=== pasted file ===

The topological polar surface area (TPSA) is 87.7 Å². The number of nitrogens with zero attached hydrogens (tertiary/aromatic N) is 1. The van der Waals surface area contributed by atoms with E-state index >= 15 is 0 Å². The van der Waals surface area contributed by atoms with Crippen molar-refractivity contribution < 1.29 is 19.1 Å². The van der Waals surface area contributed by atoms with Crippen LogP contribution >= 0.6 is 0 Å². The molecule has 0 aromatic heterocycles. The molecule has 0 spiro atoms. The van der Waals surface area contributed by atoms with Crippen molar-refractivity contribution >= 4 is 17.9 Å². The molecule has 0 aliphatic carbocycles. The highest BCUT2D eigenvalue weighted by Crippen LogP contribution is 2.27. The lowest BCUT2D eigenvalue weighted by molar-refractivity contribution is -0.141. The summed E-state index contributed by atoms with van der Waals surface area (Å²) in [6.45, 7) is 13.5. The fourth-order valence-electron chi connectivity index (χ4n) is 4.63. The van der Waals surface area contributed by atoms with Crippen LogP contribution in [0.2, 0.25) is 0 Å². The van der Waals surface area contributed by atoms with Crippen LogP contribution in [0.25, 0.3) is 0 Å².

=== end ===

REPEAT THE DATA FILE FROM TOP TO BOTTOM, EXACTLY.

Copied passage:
The topological polar surface area (TPSA) is 87.7 Å². The number of nitrogens with zero attached hydrogens (tertiary/aromatic N) is 1. The van der Waals surface area contributed by atoms with E-state index >= 15 is 0 Å². The van der Waals surface area contributed by atoms with Crippen molar-refractivity contribution < 1.29 is 19.1 Å². The van der Waals surface area contributed by atoms with Crippen LogP contribution >= 0.6 is 0 Å². The molecule has 0 aromatic heterocycles. The molecule has 0 spiro atoms. The van der Waals surface area contributed by atoms with Crippen molar-refractivity contribution >= 4 is 17.9 Å². The molecule has 0 aliphatic carbocycles. The highest BCUT2D eigenvalue weighted by Crippen LogP contribution is 2.27. The lowest BCUT2D eigenvalue weighted by molar-refractivity contribution is -0.141. The summed E-state index contributed by atoms with van der Waals surface area (Å²) in [6.45, 7) is 13.5. The fourth-order valence-electron chi connectivity index (χ4n) is 4.63. The van der Waals surface area contributed by atoms with Crippen LogP contribution in [0.2, 0.25) is 0 Å². The van der Waals surface area contributed by atoms with Crippen LogP contribution in [0.25, 0.3) is 0 Å².